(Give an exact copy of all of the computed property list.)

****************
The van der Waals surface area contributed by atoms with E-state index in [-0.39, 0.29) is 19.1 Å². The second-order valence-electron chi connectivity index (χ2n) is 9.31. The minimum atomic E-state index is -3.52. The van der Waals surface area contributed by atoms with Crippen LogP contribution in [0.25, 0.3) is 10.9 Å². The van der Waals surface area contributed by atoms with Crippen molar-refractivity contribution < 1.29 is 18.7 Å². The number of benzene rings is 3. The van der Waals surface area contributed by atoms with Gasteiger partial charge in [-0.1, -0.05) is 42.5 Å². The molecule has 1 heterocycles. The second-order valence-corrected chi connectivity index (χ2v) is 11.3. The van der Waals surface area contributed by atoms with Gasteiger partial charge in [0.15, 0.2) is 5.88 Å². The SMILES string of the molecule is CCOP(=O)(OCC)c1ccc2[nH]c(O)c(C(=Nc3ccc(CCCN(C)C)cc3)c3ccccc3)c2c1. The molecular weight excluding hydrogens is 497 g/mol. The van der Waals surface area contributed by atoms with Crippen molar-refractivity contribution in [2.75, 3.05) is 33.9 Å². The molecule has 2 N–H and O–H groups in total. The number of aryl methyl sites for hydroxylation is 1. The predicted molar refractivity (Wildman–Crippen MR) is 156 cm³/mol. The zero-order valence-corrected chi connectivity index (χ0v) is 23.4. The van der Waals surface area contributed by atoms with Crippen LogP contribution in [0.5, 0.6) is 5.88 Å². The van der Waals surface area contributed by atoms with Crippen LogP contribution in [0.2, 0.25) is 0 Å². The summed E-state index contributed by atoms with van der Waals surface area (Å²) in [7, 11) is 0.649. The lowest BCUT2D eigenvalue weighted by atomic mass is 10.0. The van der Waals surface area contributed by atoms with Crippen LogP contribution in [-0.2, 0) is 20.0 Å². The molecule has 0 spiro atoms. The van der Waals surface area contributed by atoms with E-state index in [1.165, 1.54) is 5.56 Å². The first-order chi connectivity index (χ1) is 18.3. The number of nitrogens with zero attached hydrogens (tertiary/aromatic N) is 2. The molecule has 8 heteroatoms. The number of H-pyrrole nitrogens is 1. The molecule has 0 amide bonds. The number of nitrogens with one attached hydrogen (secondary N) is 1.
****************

The van der Waals surface area contributed by atoms with E-state index in [-0.39, 0.29) is 19.1 Å². The second-order valence-electron chi connectivity index (χ2n) is 9.31. The minimum atomic E-state index is -3.52. The van der Waals surface area contributed by atoms with Crippen LogP contribution in [0.25, 0.3) is 10.9 Å². The van der Waals surface area contributed by atoms with Crippen molar-refractivity contribution < 1.29 is 18.7 Å². The number of benzene rings is 3. The van der Waals surface area contributed by atoms with Gasteiger partial charge in [-0.1, -0.05) is 42.5 Å². The molecule has 1 heterocycles. The second-order valence-corrected chi connectivity index (χ2v) is 11.3. The van der Waals surface area contributed by atoms with Gasteiger partial charge in [0.15, 0.2) is 5.88 Å². The SMILES string of the molecule is CCOP(=O)(OCC)c1ccc2[nH]c(O)c(C(=Nc3ccc(CCCN(C)C)cc3)c3ccccc3)c2c1. The molecular weight excluding hydrogens is 497 g/mol. The van der Waals surface area contributed by atoms with Crippen molar-refractivity contribution in [2.75, 3.05) is 33.9 Å². The molecule has 2 N–H and O–H groups in total. The number of aryl methyl sites for hydroxylation is 1. The predicted molar refractivity (Wildman–Crippen MR) is 156 cm³/mol. The zero-order valence-corrected chi connectivity index (χ0v) is 23.4. The van der Waals surface area contributed by atoms with Crippen LogP contribution in [0.5, 0.6) is 5.88 Å². The van der Waals surface area contributed by atoms with Crippen LogP contribution in [0.2, 0.25) is 0 Å². The summed E-state index contributed by atoms with van der Waals surface area (Å²) in [7, 11) is 0.649. The lowest BCUT2D eigenvalue weighted by atomic mass is 10.0. The van der Waals surface area contributed by atoms with Crippen LogP contribution in [-0.2, 0) is 20.0 Å². The molecule has 0 spiro atoms. The van der Waals surface area contributed by atoms with E-state index in [1.165, 1.54) is 5.56 Å². The first-order chi connectivity index (χ1) is 18.3. The number of nitrogens with zero attached hydrogens (tertiary/aromatic N) is 2. The molecule has 8 heteroatoms. The number of H-pyrrole nitrogens is 1. The molecule has 0 amide bonds. The number of nitrogens with one attached hydrogen (secondary N) is 1.